The Spice of life

“It’s nice to know that when you’ve farmed all your life it’s going to get carried on. That’s something special.”

We met Yael Bernier at the Farmers’ Market and decided to join her for a day exploring her garlic farm, Bernier Farms.


You know when the recipe called for 2 garlic cloves and you nod, then casually go ahead and add 6 cloves – bad breath be damned? Looking over the fields of garlic at the family-run farm Bernier Farms reminded me why I do this. Obviously, because garlic is delicious, but mostly because it elevates the flavor of every dish it’s in.  

Needless to say, the Bernier family live, breathe and eat garlic 365 days a year – and wouldn’t have it any other way. For Yael Bernier, garlic, specifically the Northern Red varietal, was her introduction to farming when she was living in Penngrove back in 1973. 

“She was struggling with a little garden in her backyard,” Yael’s son Zureal tells me. “And her old Italian neighbor, Mrs Lucchini, was watching her.” 

Mrs Lucchini knew what the problem was. She needed to start with a bigger seed. So she gave Yael some seeds of Italian Red garlic, brought to California from Europe.

And this [particular variety] is not readily available anywhere and so we’ve had to save it ever since she started planting it,” he says. “It’s kind of amazing that she’s been growing this variety for 50 years from the same few seeds that Mrs Lucchini gave her.”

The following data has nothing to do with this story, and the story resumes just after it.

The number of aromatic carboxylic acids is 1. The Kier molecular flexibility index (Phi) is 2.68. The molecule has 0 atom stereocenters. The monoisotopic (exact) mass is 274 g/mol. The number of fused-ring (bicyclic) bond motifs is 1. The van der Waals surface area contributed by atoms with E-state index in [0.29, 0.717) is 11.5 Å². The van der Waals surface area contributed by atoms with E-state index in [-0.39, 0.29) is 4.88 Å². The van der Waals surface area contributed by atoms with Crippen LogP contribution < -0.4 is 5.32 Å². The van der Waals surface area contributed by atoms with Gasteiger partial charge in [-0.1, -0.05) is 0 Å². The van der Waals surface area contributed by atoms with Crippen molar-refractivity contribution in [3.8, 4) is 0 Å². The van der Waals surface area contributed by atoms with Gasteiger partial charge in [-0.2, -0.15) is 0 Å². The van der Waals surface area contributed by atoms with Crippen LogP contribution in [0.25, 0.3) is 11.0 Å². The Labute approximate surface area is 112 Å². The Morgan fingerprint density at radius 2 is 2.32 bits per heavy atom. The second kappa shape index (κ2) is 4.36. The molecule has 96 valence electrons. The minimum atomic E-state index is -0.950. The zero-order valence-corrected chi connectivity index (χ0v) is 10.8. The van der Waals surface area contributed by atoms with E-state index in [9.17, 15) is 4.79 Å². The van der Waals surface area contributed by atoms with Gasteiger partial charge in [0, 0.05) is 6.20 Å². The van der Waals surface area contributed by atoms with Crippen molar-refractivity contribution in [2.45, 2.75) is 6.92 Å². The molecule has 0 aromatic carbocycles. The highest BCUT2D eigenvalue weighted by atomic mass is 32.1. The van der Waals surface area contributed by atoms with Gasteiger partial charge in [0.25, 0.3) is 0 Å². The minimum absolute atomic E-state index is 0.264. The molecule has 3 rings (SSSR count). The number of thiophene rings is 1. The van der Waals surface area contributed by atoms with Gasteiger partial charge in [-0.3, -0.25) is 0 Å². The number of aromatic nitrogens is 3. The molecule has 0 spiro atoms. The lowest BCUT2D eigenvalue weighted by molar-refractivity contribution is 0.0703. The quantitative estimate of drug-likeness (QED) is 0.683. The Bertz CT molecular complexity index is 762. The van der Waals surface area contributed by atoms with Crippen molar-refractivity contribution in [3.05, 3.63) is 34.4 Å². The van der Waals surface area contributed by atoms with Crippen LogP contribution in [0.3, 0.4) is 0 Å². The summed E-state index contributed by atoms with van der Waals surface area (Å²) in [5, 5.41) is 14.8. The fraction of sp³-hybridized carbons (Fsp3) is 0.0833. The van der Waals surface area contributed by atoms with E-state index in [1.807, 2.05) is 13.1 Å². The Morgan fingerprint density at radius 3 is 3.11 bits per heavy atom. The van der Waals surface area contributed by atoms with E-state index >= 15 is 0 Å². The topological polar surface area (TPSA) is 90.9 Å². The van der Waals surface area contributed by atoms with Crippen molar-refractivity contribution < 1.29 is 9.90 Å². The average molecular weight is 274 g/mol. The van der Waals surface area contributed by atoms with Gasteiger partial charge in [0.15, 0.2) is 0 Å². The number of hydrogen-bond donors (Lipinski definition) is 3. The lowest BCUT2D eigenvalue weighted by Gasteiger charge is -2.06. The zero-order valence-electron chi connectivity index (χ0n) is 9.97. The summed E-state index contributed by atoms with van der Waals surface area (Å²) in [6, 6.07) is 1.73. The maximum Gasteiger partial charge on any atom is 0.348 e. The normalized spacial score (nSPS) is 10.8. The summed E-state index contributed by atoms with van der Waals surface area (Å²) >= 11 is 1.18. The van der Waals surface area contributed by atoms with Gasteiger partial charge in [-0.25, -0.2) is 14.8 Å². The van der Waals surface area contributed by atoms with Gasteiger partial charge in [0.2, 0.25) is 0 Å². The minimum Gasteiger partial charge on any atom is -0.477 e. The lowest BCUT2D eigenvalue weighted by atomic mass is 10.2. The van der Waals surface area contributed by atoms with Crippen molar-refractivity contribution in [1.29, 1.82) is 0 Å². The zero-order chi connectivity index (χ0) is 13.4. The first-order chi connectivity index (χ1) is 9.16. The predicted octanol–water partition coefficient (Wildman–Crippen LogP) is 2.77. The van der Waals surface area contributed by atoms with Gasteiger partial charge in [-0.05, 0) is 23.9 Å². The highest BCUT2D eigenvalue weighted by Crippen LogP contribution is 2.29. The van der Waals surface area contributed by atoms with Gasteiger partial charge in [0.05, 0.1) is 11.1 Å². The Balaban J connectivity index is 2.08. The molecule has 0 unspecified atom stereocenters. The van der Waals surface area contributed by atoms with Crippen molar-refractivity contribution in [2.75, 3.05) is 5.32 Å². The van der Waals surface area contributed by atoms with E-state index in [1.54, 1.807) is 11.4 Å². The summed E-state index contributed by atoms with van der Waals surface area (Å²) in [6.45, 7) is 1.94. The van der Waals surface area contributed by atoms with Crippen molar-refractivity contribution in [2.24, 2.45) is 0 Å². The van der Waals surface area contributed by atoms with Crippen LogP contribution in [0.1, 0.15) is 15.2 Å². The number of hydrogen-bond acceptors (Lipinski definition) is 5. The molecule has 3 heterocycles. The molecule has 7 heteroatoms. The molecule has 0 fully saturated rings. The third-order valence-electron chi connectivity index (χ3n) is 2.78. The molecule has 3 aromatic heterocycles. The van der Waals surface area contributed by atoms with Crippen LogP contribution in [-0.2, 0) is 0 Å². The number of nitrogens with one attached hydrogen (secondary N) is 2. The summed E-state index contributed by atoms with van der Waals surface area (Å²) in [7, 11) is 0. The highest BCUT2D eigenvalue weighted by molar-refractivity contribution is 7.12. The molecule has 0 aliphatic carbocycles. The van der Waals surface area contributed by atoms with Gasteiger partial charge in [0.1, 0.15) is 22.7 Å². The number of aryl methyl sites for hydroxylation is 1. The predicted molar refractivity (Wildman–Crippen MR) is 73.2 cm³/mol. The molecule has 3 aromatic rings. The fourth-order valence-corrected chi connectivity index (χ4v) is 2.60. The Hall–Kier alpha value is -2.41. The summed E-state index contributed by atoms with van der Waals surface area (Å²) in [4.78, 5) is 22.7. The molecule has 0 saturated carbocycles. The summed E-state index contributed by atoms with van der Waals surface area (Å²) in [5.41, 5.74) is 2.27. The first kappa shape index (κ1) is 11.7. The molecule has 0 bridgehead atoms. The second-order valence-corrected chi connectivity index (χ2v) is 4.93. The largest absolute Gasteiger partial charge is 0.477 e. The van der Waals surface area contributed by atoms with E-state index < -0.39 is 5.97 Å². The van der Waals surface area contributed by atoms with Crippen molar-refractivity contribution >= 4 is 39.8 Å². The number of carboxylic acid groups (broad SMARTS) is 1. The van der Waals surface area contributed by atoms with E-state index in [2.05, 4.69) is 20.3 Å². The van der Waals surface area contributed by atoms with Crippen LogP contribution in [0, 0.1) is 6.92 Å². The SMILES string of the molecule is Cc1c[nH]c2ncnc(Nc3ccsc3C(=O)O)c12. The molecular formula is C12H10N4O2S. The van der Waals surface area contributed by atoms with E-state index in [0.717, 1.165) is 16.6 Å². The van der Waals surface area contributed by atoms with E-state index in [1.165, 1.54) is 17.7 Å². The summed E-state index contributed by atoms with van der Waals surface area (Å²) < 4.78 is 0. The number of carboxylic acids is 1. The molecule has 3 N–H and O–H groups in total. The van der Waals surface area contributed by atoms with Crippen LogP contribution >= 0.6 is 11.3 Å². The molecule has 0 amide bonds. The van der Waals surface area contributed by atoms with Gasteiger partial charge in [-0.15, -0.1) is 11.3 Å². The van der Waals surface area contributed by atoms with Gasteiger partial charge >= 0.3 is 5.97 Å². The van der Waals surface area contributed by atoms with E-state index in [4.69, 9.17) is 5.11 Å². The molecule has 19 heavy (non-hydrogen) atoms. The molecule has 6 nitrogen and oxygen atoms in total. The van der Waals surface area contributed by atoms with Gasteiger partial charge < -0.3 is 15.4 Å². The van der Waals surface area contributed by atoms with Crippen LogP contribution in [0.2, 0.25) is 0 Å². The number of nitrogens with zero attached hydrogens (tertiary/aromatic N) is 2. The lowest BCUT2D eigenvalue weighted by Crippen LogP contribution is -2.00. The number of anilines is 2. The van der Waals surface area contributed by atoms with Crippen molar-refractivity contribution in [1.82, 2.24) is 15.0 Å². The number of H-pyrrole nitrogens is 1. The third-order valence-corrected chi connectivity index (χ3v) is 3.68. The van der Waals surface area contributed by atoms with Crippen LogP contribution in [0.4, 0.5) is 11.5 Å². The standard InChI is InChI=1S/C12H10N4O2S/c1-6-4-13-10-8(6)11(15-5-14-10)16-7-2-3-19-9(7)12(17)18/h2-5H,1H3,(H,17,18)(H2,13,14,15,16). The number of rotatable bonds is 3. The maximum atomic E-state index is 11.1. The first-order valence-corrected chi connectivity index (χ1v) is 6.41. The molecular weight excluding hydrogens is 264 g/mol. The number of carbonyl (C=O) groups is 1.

Seeing the joy that farming brought his parents, it was only natural that Zureal would want to join the family business. He decided this when he was in high school and applying for an exchange opportunity in Argentina. In his admission essay, he had written that he wanted to farm like his parents – this was news to Yael and Paul. 

 “It’s just nice to know when you’ve farmed all your life it’s going to get carried on. It’s very special,” Yael shares.  

Tips from Yael on making the most of your garlic

Fresh garlic is too delicious to pass up. That being said, it’s very moist, meaning it gets moldy quickly. If you want to store it longer, Yael suggests hanging it by the stem to dry it out.
Or, preserve it in olive oil. Garlic oil anyone?
Next time you visit Healdsburg Farmers Market, ask for hardneck garlic which is more flavorsome than its soft-necked relative. “What you generally see in the stores is softneck because the softneck garlic has a much longer shelf-life than hard neck garlic.”